In order to be able to offer a stable infrastructure for digital editions it is therefore necessary to reflect on the features that the scholarly community will consider essential to a particular type of text or scholarly problem and to agree on some essential models which take into account the new affordances offered by the digital. Failing to reach an agreement on these issues might lead to two main problems: tools will be built which people will find inadequate and which will therefore remaining unused; or, even worse, the tools will be used only because they are convenient, even if they do not fit the research questions of textual scholarship, and therefore constraining the potentials of the research itself. The requirement of building editing infrastructure on agreed scholarly models is not an easy one, as remarked by Tara Andrews (2013), but it is not impossible. In fact, any philologist is capable of ‘reading’ a stemma codicum, even without being able to read the language of the edited text this stemma is about. This is due to the powerful simplicity of the model, the authoritativeness of the editor who first developed it (Karl Lachmann), and the exemplary role of the texts for which it was used at the time (De Rerum Natura by Lucretius and the New Testament) (Timpanaro 1963). A significant further contribution to the prevalence of this method is due to the uniformity and constraints offered by the publishing method, i.e. the printed codex. In fact, the limits of the book (both in terms of space and layout) have forced editors and publishers to make choices and to elaborate publication models that are at once effective, efficient, and standardised; without available alternatives, we have forgotten the fact that these models were forged by limitations and compromise, and we have received them as if they were the optimal format for the dissemination of textual criticism, overlooking also that their apparent final homogeneity hides very different transmission and textual circumstances which can only partially emerge from and be accounted for by the compact symbolism of the critical apparatus (Bryant 2002, p. 27).

2.2 Existing Prêt-à-Porter tools and infrastructures in 2018

At the time of writing, there are already a few tools which could be seen as embryonic Prêt-à-Porter editorial models, a fact that shows how digital editors are coming to the same conclusions around the world. Amongst the best and most popular is the TEI Publisher, which offers the chance to upload one’s TEI files, tweaking the interface, and then downloading a functioning edition and web application.13 Another tool which offers a good solution is the Versioning Machine, which displays TEI-encoded editions with a critical apparatus but also allows one to rebuild the texts of the witnesses of an edition from the variants included in the apparatus.14 Another example is the EVT framework, which exists in two versions: version 1 allows visualisations of TEI-encoded transcriptions side by side with their facsimiles, while version 2 provides support for critical editions and critical apparatus.15 There are other tools, of course, even if not as many as one might wish, but a full overview of tools and frameworks to support digital editions goes beyond the scope of the present article.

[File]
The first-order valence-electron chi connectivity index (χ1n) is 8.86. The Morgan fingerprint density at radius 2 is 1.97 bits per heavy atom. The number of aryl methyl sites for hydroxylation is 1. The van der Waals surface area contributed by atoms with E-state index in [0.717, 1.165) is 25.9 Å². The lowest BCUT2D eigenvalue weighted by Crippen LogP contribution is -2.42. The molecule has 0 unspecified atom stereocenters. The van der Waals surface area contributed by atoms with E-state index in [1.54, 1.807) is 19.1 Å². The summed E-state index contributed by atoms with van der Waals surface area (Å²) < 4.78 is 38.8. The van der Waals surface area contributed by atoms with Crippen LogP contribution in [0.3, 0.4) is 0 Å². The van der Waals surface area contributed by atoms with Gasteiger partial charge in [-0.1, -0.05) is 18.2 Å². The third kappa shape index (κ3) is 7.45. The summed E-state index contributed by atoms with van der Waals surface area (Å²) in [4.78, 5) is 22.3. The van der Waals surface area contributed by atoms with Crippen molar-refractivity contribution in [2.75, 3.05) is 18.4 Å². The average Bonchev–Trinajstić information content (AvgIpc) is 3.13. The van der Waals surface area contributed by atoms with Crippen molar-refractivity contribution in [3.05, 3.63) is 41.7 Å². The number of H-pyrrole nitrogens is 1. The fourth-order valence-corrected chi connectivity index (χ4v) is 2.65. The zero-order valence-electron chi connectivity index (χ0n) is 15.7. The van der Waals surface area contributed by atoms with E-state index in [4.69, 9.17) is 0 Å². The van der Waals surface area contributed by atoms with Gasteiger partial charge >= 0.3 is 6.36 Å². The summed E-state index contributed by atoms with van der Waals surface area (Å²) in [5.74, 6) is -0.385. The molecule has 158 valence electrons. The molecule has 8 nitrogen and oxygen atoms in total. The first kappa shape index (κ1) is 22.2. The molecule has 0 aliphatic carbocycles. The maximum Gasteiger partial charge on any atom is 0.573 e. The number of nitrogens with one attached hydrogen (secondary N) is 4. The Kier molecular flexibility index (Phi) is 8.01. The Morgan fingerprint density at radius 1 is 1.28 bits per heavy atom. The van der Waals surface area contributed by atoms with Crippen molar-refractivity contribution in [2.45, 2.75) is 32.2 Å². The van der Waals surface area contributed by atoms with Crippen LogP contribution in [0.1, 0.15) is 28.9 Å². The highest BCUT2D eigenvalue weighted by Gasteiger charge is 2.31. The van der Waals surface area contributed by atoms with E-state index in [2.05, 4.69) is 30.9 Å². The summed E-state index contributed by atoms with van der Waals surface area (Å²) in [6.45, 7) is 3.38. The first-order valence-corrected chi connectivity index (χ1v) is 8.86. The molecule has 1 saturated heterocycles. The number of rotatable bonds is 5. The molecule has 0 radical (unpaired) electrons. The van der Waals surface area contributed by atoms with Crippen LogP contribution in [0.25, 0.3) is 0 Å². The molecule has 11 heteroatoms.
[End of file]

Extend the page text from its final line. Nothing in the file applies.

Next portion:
What most tools have in common is the fact the their development seems to have been generated from data models (how a file is encoded), from specific projects, and from specific requests made by early users, more than from an effort to assess the editorial models needed by the scholarly community. Some of these tools are very specialised and only cater for a very specialised data model (like the Versioning Machine), while others are more adaptive (like the TEI Publisher), but what is missing is the proposal of a scholarly model which is theoretically and editorially based. The risk is that the availability of these (and of course any other) tools, because of the paucity of such tools overall, will transform them into de facto editorial models even when they lack solid scholarly backing; we should never forget that the creation of tools is a powerful modelling activity, as a quote (possibly wrongly) attributed to Marshall McLuhan suggests: “we shape our tools, and thereafter our tool shape us”.

2.3 Modelling the editor and the editorial spaces of Prêt-à-Porter editions

Another fact that needs to be considered when developing a publishing framework is the required level of familiarity with the informatics of a potential user: are textual scholars supposed to be able to use the tools themselves? Will they need help setting up the edition? And if so, who will provide this help? The question is far from trivial, and the answer depends on the skill level that a textual scholar is supposed to obtain before being able to use a publishing infrastructure. There are in fact at least two schools of thought on this issue (and many intermediate takes in between): there are those who believe that scholars should be able to become programmers (Andrews 2013),16 and there are those who think that all technical complexities (including encoding in XML) should be hidden from the philologist (Del Vento et al. 2016). The two approaches can lead to the development of completely different tools and environments. At the time of writing, it is not completely clear toward which one of these two extremes the discipline is leading, but, judging by the number of training programmes, summer schools, and courses that are offered more and more frequently around the globe, it seems that some level of computational literacy is expected to become part of the training of textual scholars. Yet, if tools shape their users, the production of a successful framework for the publication of digital editions could influence the education of the next generation of textual scholars in the same way that the ubiquity of word processors has influenced the ways in which we now conceive of textuality (Kirschenbaum 2015).